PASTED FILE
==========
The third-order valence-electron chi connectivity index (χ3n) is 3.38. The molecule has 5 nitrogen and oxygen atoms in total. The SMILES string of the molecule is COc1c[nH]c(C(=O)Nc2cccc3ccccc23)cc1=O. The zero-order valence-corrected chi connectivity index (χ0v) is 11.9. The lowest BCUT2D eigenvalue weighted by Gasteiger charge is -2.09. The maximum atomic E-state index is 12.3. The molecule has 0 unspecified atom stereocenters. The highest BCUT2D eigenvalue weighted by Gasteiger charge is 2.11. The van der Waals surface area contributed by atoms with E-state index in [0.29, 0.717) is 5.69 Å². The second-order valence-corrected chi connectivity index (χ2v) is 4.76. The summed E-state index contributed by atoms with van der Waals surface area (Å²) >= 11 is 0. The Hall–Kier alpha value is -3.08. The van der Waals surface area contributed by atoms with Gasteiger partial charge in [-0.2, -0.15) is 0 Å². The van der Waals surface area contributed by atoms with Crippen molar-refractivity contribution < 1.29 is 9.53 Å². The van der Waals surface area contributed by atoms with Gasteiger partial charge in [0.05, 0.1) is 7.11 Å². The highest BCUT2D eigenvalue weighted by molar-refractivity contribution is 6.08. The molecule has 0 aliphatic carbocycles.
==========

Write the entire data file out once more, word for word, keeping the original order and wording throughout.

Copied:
The third-order valence-electron chi connectivity index (χ3n) is 3.38. The molecule has 5 nitrogen and oxygen atoms in total. The SMILES string of the molecule is COc1c[nH]c(C(=O)Nc2cccc3ccccc23)cc1=O. The zero-order valence-corrected chi connectivity index (χ0v) is 11.9. The lowest BCUT2D eigenvalue weighted by Gasteiger charge is -2.09. The maximum atomic E-state index is 12.3. The molecule has 0 unspecified atom stereocenters. The highest BCUT2D eigenvalue weighted by Gasteiger charge is 2.11. The van der Waals surface area contributed by atoms with E-state index in [0.29, 0.717) is 5.69 Å². The second-order valence-corrected chi connectivity index (χ2v) is 4.76. The summed E-state index contributed by atoms with van der Waals surface area (Å²) >= 11 is 0. The Hall–Kier alpha value is -3.08. The van der Waals surface area contributed by atoms with Gasteiger partial charge in [-0.2, -0.15) is 0 Å². The van der Waals surface area contributed by atoms with Crippen molar-refractivity contribution < 1.29 is 9.53 Å². The van der Waals surface area contributed by atoms with Gasteiger partial charge in [0.05, 0.1) is 7.11 Å². The highest BCUT2D eigenvalue weighted by molar-refractivity contribution is 6.08. The molecule has 0 aliphatic carbocycles.